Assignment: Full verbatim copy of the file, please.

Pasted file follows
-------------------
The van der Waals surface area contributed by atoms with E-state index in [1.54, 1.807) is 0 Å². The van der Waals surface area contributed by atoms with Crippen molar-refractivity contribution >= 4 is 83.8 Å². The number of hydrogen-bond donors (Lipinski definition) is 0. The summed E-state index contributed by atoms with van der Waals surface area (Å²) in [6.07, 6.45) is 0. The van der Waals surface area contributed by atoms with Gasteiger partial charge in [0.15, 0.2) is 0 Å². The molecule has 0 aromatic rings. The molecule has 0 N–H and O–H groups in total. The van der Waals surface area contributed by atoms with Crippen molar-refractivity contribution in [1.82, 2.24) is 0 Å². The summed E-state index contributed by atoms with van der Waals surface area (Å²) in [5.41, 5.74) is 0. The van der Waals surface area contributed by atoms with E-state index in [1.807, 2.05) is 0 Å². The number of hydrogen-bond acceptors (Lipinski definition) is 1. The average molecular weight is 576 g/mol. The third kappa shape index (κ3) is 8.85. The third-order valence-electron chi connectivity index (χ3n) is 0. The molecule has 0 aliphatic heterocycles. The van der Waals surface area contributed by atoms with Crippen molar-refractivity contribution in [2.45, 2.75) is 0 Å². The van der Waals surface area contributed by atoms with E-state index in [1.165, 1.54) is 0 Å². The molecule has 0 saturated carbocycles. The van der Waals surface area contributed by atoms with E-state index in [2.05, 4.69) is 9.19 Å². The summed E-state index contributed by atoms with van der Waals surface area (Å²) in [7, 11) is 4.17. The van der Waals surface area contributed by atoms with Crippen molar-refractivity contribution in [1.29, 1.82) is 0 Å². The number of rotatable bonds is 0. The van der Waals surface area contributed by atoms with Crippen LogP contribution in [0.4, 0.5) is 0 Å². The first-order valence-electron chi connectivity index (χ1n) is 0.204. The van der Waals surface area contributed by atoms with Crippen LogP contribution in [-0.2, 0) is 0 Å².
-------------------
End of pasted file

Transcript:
The van der Waals surface area contributed by atoms with E-state index in [1.54, 1.807) is 0 Å². The van der Waals surface area contributed by atoms with Crippen molar-refractivity contribution >= 4 is 83.8 Å². The number of hydrogen-bond donors (Lipinski definition) is 0. The summed E-state index contributed by atoms with van der Waals surface area (Å²) in [6.07, 6.45) is 0. The van der Waals surface area contributed by atoms with Gasteiger partial charge in [0.15, 0.2) is 0 Å². The molecule has 0 aromatic rings. The molecule has 0 N–H and O–H groups in total. The van der Waals surface area contributed by atoms with Crippen molar-refractivity contribution in [1.82, 2.24) is 0 Å². The summed E-state index contributed by atoms with van der Waals surface area (Å²) in [5.41, 5.74) is 0. The van der Waals surface area contributed by atoms with E-state index in [1.807, 2.05) is 0 Å². The number of hydrogen-bond acceptors (Lipinski definition) is 1. The average molecular weight is 576 g/mol. The third kappa shape index (κ3) is 8.85. The third-order valence-electron chi connectivity index (χ3n) is 0. The molecule has 0 aliphatic heterocycles. The van der Waals surface area contributed by atoms with Crippen molar-refractivity contribution in [2.45, 2.75) is 0 Å². The van der Waals surface area contributed by atoms with E-state index in [1.165, 1.54) is 0 Å². The molecule has 0 saturated carbocycles. The van der Waals surface area contributed by atoms with E-state index in [2.05, 4.69) is 9.19 Å². The summed E-state index contributed by atoms with van der Waals surface area (Å²) in [7, 11) is 4.17. The van der Waals surface area contributed by atoms with Crippen molar-refractivity contribution in [1.29, 1.82) is 0 Å². The number of rotatable bonds is 0. The van der Waals surface area contributed by atoms with Crippen LogP contribution in [0.4, 0.5) is 0 Å². The first-order valence-electron chi connectivity index (χ1n) is 0.204. The van der Waals surface area contributed by atoms with Crippen LogP contribution in [-0.2, 0) is 0 Å².